Ashwagandha:

Ashwagandha is an adaptogen. It is known to reduce anxiety and stress. Moreover, it increases acetylcholine levels which support better memory, mental focus and intelligence. This herb also reduces mental fatigue and enhances sleep quality. In addition, it protects the brain nerve cells from damage. Another important use is that it provides benefits against illnesses such as learning disability, epilepsydepressionarthritis and diabetes. 

Brahmi:

Brahmi is a superfood for the brain and is believed to sharpen the brain by protecting cells and increasing chemicals associated with learning and memory. It has been shown to improve spatial learning and retaining power in kids. That is why in older times, kids were often given Brahmi powder with ghee/honey. This would increase their focus and attention, as well as keep them calm and distressed.

Shankhapushpi:

Shankhapushpi is a traditional remedy for increasing the functioning of the brain. The powerful antioxidants and flavonoids present in it improve the memory capacity, focus, concentration as well as calmness, alertness of an individual. Since it is a brain tonic and stimulator, people taking shankhapushpi have improved memory, reasoning, problem-solving, learning disability and other cognitive abilities.

PROTEIN: 

Protein is an important part of a healthy diet. It builds, maintains and repairs body tissues. It is also essential for brain health and plays an important role in producing neurotransmitters (brain chemical). It’s also integral in forming enzymes and hormones in the body. From digestion to immunity, from hair to nails, everything requires protein. Some foods rich in protein are nuts and seeds, egg and dairy products.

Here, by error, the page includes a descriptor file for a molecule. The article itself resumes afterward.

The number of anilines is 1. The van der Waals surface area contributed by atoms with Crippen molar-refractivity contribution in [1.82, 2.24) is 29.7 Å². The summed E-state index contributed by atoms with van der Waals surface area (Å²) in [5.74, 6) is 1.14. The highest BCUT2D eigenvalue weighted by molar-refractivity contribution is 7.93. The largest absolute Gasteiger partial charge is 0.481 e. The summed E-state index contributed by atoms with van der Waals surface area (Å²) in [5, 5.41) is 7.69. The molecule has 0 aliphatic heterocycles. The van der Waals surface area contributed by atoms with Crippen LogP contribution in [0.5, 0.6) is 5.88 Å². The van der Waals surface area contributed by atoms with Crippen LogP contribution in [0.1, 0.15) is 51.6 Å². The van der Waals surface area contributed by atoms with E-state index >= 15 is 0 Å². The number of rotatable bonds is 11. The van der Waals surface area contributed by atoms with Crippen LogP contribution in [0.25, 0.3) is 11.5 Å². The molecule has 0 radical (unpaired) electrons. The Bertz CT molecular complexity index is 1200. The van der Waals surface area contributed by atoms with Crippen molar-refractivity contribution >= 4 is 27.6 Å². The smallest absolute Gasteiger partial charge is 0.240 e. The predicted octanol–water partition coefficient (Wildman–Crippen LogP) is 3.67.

(how to get a protein rich diet?)

OMEGA 3 FATTY ACIDS:

Research has established a link between omega 3 fatty acids and brain development in early childhood. These healthy fats have amazing brain-boosting power and play a vital role in enhancing memory and attention span. Fish, as well as walnuts, are a very good source of omega 3.

(Why is Omega 3 important for your kids?)

MAGNESIUM:

In our body, Magnesium is responsible for nerve transmission and nerve-muscle coordination. In other words, it protects against the excessive excitement in a child (which can be traumatic). There is enough research going on how Magnesium can help in fixing or preventing neurological disorders. In addition, banana, avocado, pumpkin seeds and spinach are some food sources of magnesium.

(what are some disorders in which magnesium can help?)

NUTS:

All the nuts like almonds, walnut, cashew, peanuts and hazelnuts are rich in vitamin E and help in boosting memory. They are also antioxidants which protect against cell damage. Walnuts are rich in omega 3 fatty acids and are a valuable substance for brain function, memory as well as thinking abilities. This fatty acid also encourages cognitive functions.

SEEDS:

Apart from nuts, seeds like flex, chia, melon, sesame and pumpkins also contain powerful antioxidants like vitamin E that protect the brain from free radical damage. Sunflower seeds impact overall mood and mental processing powers and therefore it is considered a brain boosting snack. Pumpkin seeds are high in magnesium, copper, and much higher in zinc than other seeds, which help in increasing concentration, as well as memory. One of the easiest to feed brain boosting foods for kids.

ANTIOXIDANTS:

Pure Cocoa powder (unsweetened) contains brain-boosting components as it is packed with a large number of antioxidants molecules, the main is epicatechin which is helpful to improve cognition in studies. Hence, cocoa powder is also an important brain development food for children.

Products: